Over the past five years, Kohl's has seen its revenue rise by 17.6%, whereas Macy's has only risen by 11.2%, which suggests that the company is making up ground. But, with net income falling last year as costs rose, the market is expecting Kohl's to post earnings per share that fall short of the same quarter a year ago due to fears that costs will continue to rise.
What this means for J.C. Penney
It shouldn't be a surprise to the Foolish investor who has kept up with retail companies over the past year or so that J.C. Penney has been in significant disrepair. After seeing sales drop by 24.8%, from the $17.3 billion it reported at the end of its 2012 fiscal year to the $13 billion it brought in for its 2013 fiscal year, due to poor management decisions that disenfranchised their customer base, shares fell precipitously.
Although a competitor performing well may be a negative sign for a company like J.C. Penney, I think that it may actually be positive for two reasons.
First, such a significant increase in both sales and profitability for Macy's indicates that consumers are out shopping and they are likely doing so en masse. This point should serve to counter investor's concerns that consumers are scaling back spending and should, possibly, imply that consumer spending is on the rise. Although it remains to be seen if this is an industrywide trend, today's announcement by Macy's, combined with J.C. Penney's share prices rising nearly 2% today on no noteworthy news suggests that the market believes it is.
Second, the report by Macy's is evidence that the store-within-a-store concept is working. While comparable-store sales increased by 3.5% for the quarter for, this metric rose to 4.6% when you include store sales for departments that are considered a store-within-a-store. In truth, this is a significant sign that the concept works, which will likely help boost results at J.C. Penney as time moves on.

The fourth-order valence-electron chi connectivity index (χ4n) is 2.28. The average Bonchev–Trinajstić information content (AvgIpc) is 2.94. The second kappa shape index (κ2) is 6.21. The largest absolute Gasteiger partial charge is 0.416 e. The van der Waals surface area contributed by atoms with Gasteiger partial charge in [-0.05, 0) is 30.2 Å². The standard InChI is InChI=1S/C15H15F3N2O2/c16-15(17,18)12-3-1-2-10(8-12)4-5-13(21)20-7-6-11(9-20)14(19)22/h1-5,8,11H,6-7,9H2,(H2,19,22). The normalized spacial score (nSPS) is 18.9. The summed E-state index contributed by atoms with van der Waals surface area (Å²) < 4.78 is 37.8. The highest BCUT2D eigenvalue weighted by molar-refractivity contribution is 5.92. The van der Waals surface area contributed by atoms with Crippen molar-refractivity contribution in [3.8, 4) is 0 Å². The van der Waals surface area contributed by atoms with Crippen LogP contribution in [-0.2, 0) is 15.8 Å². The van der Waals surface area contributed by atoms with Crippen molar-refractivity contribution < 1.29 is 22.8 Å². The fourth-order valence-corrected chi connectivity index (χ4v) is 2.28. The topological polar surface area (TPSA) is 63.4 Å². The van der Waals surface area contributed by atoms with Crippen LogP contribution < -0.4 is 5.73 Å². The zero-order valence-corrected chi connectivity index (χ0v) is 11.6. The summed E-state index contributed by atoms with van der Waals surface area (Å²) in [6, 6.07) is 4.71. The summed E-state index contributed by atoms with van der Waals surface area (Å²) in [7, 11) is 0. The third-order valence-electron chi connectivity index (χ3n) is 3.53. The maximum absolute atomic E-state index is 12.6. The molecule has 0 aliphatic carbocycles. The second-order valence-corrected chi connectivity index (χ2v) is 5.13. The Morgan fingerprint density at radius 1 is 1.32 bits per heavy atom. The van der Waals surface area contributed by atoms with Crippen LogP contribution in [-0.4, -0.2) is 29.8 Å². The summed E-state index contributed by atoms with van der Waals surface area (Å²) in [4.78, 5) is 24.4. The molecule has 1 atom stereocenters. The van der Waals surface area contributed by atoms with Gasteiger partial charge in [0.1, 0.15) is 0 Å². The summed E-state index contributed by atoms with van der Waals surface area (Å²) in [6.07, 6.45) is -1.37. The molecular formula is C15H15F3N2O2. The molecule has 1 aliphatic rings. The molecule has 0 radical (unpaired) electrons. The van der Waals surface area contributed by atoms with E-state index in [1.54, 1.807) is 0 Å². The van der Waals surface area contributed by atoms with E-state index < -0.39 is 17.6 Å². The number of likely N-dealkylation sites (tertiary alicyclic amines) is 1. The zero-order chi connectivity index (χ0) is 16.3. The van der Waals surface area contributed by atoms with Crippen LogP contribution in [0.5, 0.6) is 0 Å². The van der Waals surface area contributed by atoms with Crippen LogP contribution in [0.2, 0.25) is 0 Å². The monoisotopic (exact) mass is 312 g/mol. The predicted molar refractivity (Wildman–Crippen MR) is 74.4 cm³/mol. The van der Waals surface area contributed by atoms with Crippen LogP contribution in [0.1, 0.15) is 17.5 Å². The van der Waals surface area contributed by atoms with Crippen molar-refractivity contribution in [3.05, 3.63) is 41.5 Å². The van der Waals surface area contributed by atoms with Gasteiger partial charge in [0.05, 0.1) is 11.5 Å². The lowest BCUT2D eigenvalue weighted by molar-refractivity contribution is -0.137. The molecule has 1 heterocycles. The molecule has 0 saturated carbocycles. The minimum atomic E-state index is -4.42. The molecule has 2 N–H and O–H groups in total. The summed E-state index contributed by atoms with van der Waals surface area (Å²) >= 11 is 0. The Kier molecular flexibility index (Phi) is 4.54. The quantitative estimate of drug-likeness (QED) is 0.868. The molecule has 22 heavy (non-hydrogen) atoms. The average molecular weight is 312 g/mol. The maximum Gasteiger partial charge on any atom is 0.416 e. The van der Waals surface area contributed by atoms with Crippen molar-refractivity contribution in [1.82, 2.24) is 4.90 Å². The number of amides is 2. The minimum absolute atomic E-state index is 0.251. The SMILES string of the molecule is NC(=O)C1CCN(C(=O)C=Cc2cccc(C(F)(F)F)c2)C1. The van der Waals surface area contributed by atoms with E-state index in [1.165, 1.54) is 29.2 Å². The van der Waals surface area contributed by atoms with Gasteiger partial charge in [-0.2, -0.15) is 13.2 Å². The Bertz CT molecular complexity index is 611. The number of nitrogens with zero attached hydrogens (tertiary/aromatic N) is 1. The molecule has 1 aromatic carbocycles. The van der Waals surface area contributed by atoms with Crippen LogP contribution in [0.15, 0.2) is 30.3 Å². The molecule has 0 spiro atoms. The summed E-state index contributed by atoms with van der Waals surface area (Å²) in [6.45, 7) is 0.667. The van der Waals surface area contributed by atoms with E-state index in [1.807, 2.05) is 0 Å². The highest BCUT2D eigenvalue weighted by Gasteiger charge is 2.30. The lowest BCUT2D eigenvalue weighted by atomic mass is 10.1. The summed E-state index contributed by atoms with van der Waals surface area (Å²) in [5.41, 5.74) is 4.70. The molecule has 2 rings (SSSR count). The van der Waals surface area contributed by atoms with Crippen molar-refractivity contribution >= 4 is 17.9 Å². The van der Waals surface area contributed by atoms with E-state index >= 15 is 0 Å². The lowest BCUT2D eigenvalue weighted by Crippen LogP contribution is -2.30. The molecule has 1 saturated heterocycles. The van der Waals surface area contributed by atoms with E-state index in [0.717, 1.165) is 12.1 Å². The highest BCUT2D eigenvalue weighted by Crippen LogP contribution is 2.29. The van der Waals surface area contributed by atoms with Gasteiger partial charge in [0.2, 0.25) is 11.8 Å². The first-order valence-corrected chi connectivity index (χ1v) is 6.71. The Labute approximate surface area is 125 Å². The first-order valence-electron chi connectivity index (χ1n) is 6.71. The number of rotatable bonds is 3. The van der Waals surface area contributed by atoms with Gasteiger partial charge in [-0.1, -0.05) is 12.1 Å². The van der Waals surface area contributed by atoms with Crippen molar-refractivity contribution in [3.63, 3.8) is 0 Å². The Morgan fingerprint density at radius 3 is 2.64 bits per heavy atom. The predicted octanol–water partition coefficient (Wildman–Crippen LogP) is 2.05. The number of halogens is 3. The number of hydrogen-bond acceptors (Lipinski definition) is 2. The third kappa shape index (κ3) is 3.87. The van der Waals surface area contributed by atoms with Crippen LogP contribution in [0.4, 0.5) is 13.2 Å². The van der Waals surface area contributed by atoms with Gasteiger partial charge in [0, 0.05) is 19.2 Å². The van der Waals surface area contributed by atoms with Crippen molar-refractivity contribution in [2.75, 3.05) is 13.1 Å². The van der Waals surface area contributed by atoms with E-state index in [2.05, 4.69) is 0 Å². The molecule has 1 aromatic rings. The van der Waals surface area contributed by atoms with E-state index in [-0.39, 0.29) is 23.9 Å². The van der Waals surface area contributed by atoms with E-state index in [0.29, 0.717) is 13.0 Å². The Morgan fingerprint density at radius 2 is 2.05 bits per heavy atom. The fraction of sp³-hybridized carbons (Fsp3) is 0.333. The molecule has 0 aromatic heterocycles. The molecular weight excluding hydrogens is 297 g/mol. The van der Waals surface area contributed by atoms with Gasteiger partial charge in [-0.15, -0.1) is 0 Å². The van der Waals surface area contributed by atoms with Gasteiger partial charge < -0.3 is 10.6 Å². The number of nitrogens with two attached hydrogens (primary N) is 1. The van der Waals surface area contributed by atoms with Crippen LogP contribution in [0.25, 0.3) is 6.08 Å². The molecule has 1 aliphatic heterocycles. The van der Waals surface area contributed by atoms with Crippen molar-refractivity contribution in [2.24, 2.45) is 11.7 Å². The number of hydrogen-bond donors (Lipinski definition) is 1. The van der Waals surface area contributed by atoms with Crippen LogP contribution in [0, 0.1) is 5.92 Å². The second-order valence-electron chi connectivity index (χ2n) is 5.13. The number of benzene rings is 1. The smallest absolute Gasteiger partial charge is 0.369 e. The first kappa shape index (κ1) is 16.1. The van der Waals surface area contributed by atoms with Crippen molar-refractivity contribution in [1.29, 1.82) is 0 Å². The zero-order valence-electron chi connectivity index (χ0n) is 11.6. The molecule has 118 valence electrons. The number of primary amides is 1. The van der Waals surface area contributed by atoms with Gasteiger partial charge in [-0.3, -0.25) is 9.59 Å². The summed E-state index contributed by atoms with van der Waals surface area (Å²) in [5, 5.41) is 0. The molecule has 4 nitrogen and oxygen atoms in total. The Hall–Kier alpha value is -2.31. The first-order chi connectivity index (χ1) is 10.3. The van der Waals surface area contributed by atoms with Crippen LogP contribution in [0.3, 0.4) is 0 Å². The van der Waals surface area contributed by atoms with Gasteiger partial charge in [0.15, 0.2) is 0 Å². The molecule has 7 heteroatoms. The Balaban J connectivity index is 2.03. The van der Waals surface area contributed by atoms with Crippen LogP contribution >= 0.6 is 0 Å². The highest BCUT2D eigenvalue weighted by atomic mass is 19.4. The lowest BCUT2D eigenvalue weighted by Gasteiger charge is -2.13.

Not only is Macy's growing and improving its margins, but it is also increasing the monetary value of its share buybacks. Additionally, it is highly likely that this news will prove to be a positive sign for J.C. Penney as it struggles to regain market share and move back toward profitability. For these reasons I think it may not be out of the question to consider jumping into the fray with a purchase of either of these entities if you are comfortable with the risks involved.
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The article Believe It Or Not, Macy's Huge Earnings Beat Bodes Well For J.C. Penney originally appeared on Fool.com.Daniel Jones has no position in any stocks mentioned. The Motley Fool has no position in any of the stocks mentioned. Try any of our Foolish newsletter services free for 30 days. We Fools may not all hold the same opinions, but we all believe that considering a diverse range of insights makes us better investors. The Motley Fool has a disclosure policy.